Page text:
N. Korea Blast Leaves Thousands Homeless, 'Blind and Deaf'

North Korea (searchmade new pleas for help and thousands of rescuers rushed in food, medicine and tents as the victims of last week's train explosion (searchstruggled to stay clean and warm nearly a week after the disaster.

About 370 victims remained hospitalized, two-thirds of them children. Many suffered severe burns and eye injuries from the blast's shock wave of glass, rubble and heat. Many could lose sight in at least one eye, said Dr. Eigil Sorensen, a representative for the World Health Organization (search). He visited the blast site and nearby hospitals Tuesday.

Meanwhile, the often standoffish North intensified its appeals for aid. Property damage from the explosion, as powerful as 100 one-ton bombs, was estimated at $356 million, the official North Korean news agency KCNA said.

"Horrible is the human and material loss," it said late Tuesday. Results of further investigations showed "the damage is unexpectedly gaining in scope."

The death toll from Thursday's explosion stood at 161, including 76 children from one destroyed school. More than 1,300 people were injured, aid agencies said.

KCNA said many victims were left "deaf and blind" by the blast. It said the explosion in Ryongchon, a town of 130,000 near the Chinese border, destroyed at least 8,100 homes and more than 30 public buildings. About 20,000 rescuers were on the scene, it said.

International aid agencies have put no price tag on reconstruction. The North's damage estimate far outweighs what donors have promised, fueling speculation that Pyongyang is trying to gain as much aid as possible.

Meanwhile, thousands of people were living in tents without adequate sanitation or water, and a team of foreign aid workers visited Ryongchon on Wednesday to assess the situation.

Relief workers described people struggling to rebuild with their bare hands. Getting more food, blankets and medicine to the injured and homeless were urgent tasks, they said.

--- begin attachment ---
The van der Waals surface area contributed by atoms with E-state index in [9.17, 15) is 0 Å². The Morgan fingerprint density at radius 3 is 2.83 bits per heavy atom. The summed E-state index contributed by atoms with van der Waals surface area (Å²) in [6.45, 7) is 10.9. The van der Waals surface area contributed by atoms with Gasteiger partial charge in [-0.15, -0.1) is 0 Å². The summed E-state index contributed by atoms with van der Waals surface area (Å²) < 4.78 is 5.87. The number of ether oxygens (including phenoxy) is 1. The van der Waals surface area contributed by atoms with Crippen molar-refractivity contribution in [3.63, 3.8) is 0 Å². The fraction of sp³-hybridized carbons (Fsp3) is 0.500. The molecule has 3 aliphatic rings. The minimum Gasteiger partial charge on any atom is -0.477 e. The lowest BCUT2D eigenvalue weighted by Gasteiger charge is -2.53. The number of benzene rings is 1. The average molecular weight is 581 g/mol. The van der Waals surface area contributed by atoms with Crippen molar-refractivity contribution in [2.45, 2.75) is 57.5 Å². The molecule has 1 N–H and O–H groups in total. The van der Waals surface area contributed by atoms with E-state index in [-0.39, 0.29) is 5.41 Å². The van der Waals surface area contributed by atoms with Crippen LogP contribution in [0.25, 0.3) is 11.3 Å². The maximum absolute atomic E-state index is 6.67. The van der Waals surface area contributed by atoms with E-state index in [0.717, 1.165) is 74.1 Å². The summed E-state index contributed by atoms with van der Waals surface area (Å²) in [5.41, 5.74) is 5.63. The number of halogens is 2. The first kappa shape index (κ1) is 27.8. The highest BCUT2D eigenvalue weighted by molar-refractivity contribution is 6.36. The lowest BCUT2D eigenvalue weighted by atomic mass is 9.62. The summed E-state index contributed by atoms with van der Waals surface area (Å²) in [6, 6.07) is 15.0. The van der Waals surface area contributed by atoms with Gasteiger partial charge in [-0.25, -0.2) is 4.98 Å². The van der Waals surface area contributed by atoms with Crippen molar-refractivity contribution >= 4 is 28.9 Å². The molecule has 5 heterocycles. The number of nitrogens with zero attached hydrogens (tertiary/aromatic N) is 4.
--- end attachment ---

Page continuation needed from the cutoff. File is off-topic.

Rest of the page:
Hospitals lack even basic supplies, like intravenous drips needed to treat the many burn patients. WHO listed antibiotics, eye drops and burn kits as the greatest needs.

A hospital less than a mile from the site of the explosion was putting plastic over windows blown out by the blast and beginning to once again take patients, Sorensen said.

The United States, China, Australia and Japan are among nations that have offered aid, and Germany said it would donate $119,000 to buy food and building materials. KCNA said Wednesday that a first installment of Russian relief aid arrived — including medicine, tents and blankets.

Chronically short of fuel, electricity and food, North Korea has taken most of the aid, but it has been hesitant to accept help from South Korea.

The North rejected offers from the rival South to send doctors, but did ask the South to send building materials, bulldozers and diesel fuel, South Korea's Unification Ministry said.

A freighter set out Wednesday bringing South Korea's first shipment of aid: $1 million worth of medicines, blankets, underwear, instant noodles, bottled water and clothes.

The aid was expected to reach victims late Thursday at the earliest because the shipment is to unload at Nampo, a port near the North's capital of Pyongyang. North Korea refused to let South Korean trucks cross the Demilitarized Zone that has separated the two Koreas for a half century.

North Korea's communist government relaxed its normal secrecy in seeking help after the disaster. It says the explosion occurred when workers knocked train cars carrying oil and chemicals against power lines.